Date published: 01/05/2013
Publication: Troy Record
By Andrew Beam
TROY — For some, second chances can be hard to come by, but many of the people participating in the Center on Economic Opportunity’s YouthBuild program are getting theirs and their stories will soon be told in documentary form.
The Sanctuary for Independent Media, located along Sixth Avenue in the city’s North Central neighborhood, offered three different workshop series during the latter part of 2012 to document the efforts of the Troy Central Little League, the effort to get a skate park in the city and the YouthBuild program.
“As we were looking around for three great subjects, we realized YouthBuild will be a great collaboration as an organization to work with us,” said Branda Miller, the arts and education coordinator at the Sanctuary. “They are doing such positive work and it is such a positive program for our youth.”
Thomas Mueller, project manager at CEO YouthBuild, said the same about the Sanctuary, and emphasized the importance of the collaboration between them, the Troy Bike Rescue, Collard City Growers and the Missing Link AME Zion Church.
Many of the YouthBuild program’s participants either have a checkered past or didn’t make it through high school. Mueller said the program not only allows them to learn various trades in construction by assisting with Habitat for Humanity and other building projects, but also prepares them to get their GED.
Allowing YouthBuild participants to share their stories of heading down a wrong path and being able to change direction was something Mueller said could be very beneficial for other struggling youth.
“I think what’s really important is youth get a really bad reputation nowadays and what the youth really need is someone to believe in them,” Mueller said. “They need opportunities to rebuild their lives. So, I think by having this documentary out there, it will show people in the community our youth are doing positive things and they do want to rebuild our community. They are tired of the crime plaguing all the things where they live.”
Mueller also hopes this documentary will make other troubled youth aware that programs such as YouthBuild are available to them. For Mueller, there is no better way of getting the message across than through members of the program who have seen success because of it.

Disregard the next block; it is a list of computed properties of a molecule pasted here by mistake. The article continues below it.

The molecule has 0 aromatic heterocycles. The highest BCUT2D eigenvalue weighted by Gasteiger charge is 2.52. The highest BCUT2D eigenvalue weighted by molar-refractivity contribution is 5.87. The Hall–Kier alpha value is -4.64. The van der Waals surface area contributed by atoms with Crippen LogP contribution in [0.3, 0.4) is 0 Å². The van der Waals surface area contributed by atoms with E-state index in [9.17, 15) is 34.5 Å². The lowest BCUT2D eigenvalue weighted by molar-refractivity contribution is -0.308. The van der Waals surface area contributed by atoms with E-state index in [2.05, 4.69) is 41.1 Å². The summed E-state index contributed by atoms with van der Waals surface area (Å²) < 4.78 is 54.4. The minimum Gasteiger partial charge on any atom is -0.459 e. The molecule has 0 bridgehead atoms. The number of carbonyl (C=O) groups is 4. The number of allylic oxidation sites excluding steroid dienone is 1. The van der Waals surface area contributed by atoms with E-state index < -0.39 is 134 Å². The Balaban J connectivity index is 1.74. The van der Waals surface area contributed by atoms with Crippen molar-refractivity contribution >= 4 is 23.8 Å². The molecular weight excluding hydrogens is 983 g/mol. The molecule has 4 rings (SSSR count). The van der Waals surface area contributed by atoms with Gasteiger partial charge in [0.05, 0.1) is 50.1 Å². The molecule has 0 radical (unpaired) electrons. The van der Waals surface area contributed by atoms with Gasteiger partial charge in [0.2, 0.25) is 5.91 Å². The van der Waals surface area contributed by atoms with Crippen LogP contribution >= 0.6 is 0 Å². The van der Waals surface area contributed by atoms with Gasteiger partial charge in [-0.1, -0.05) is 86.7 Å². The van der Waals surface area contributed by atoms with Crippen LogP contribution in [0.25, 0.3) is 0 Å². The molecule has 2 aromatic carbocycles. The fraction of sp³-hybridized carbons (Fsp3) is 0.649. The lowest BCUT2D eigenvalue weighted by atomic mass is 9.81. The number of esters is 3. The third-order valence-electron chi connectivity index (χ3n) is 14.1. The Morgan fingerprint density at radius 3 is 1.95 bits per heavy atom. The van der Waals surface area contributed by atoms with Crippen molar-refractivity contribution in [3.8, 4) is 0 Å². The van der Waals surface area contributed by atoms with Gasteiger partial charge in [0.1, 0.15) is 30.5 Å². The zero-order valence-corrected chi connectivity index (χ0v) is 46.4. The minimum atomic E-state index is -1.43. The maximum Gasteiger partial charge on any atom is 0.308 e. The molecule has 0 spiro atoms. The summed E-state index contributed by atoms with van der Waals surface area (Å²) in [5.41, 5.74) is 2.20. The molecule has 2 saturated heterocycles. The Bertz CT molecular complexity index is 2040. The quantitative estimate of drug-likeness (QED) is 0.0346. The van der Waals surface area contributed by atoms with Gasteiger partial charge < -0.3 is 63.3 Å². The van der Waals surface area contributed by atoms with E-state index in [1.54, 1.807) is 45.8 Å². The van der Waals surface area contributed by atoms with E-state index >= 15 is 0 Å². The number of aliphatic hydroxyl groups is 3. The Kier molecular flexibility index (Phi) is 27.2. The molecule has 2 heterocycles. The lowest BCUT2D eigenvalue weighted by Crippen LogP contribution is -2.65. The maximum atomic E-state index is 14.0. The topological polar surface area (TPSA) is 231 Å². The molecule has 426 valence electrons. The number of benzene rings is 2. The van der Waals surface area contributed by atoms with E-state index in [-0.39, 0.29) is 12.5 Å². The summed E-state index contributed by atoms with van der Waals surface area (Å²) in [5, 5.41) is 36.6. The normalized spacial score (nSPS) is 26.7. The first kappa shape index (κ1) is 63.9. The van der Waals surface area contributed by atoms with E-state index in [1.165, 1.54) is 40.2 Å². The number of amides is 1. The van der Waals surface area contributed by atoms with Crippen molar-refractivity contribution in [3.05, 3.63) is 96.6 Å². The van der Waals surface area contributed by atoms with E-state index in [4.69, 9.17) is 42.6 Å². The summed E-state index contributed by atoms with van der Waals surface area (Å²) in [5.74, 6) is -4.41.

Initially, Steve Figueria, 23, was timid about sharing his story on the documentary since he doesn’t like to talk about his personal issues. The Brooklyn native said he wasn’t enrolled in high school and was never able to finish. Figueria said he started selling drugs to get through. Soon enough, he realized he had to change direction.
Once he realized that the program has brought him success, he felt the documentary was a good chance to help others do the same.
“I’ve overcame a lot of things and I overcame a lot of obstacles and it was a big success for me to be able to tell other people that you can change your life around,” Figueria explained. “It is never too late, no matter how old you are. For me, I felt a part of success that I achieved something and that I could help another individual achieve the same thing.”
According to Andrew Lynn, one of The Sanctuary’s media educators, four hours of footage was shot of the YouthBuild group alone. He hopes to cut it down to a 10-minute Web documentary and post it to both The Sanctuary’s and CEO’s websites. The plan is to release it by the end of the month.
Lynn admitted that he wasn’t sure if they would have enough footage or if YouthBuild participants would be willing to share their stories. What happened certainly surprised him.
“One of the things that stuck in my mind was we went in thinking we were not sure whether one or two people would want to talk and share their heartfelt stories,” Lynn said. “But by the end we felt we had plenty. Some people were coming to us saying, ‘I didn’t have my chance yet.’”